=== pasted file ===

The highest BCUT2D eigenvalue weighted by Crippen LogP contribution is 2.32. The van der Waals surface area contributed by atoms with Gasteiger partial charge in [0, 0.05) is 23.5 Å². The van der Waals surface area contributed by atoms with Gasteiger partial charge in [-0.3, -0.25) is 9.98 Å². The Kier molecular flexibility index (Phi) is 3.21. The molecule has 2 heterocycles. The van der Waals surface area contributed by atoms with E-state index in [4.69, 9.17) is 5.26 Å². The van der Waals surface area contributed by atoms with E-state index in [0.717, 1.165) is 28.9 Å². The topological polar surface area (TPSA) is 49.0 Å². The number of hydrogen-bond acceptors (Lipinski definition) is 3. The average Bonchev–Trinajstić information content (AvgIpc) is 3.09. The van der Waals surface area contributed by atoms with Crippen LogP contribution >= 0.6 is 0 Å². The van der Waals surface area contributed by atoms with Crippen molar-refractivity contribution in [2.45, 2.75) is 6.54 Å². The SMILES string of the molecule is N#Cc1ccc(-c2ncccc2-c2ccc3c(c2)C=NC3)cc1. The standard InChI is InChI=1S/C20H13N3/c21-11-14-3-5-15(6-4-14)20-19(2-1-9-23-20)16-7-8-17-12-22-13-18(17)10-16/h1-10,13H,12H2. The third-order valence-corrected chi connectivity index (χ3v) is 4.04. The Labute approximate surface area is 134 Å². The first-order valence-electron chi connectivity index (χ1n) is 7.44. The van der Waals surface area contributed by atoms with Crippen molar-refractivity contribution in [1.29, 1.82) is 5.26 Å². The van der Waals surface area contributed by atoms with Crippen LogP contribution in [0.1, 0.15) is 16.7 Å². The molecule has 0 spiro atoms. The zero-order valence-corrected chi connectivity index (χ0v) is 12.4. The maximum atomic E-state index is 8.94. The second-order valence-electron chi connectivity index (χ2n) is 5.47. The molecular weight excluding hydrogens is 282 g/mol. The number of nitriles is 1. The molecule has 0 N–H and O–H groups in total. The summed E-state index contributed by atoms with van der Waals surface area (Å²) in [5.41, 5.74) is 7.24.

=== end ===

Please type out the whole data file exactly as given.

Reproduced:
The highest BCUT2D eigenvalue weighted by Crippen LogP contribution is 2.32. The van der Waals surface area contributed by atoms with Gasteiger partial charge in [0, 0.05) is 23.5 Å². The van der Waals surface area contributed by atoms with Gasteiger partial charge in [-0.3, -0.25) is 9.98 Å². The Kier molecular flexibility index (Phi) is 3.21. The molecule has 2 heterocycles. The van der Waals surface area contributed by atoms with E-state index in [4.69, 9.17) is 5.26 Å². The van der Waals surface area contributed by atoms with E-state index in [0.717, 1.165) is 28.9 Å². The topological polar surface area (TPSA) is 49.0 Å². The number of hydrogen-bond acceptors (Lipinski definition) is 3. The average Bonchev–Trinajstić information content (AvgIpc) is 3.09. The van der Waals surface area contributed by atoms with Crippen LogP contribution >= 0.6 is 0 Å². The van der Waals surface area contributed by atoms with Crippen molar-refractivity contribution in [2.45, 2.75) is 6.54 Å². The SMILES string of the molecule is N#Cc1ccc(-c2ncccc2-c2ccc3c(c2)C=NC3)cc1. The standard InChI is InChI=1S/C20H13N3/c21-11-14-3-5-15(6-4-14)20-19(2-1-9-23-20)16-7-8-17-12-22-13-18(17)10-16/h1-10,13H,12H2. The third-order valence-corrected chi connectivity index (χ3v) is 4.04. The Labute approximate surface area is 134 Å². The first-order valence-electron chi connectivity index (χ1n) is 7.44. The van der Waals surface area contributed by atoms with Crippen molar-refractivity contribution in [1.29, 1.82) is 5.26 Å². The van der Waals surface area contributed by atoms with Crippen LogP contribution in [0.1, 0.15) is 16.7 Å². The molecule has 0 spiro atoms. The zero-order valence-corrected chi connectivity index (χ0v) is 12.4. The maximum atomic E-state index is 8.94. The second-order valence-electron chi connectivity index (χ2n) is 5.47. The molecular weight excluding hydrogens is 282 g/mol. The number of nitriles is 1. The molecule has 0 N–H and O–H groups in total. The summed E-state index contributed by atoms with van der Waals surface area (Å²) in [5.41, 5.74) is 7.24.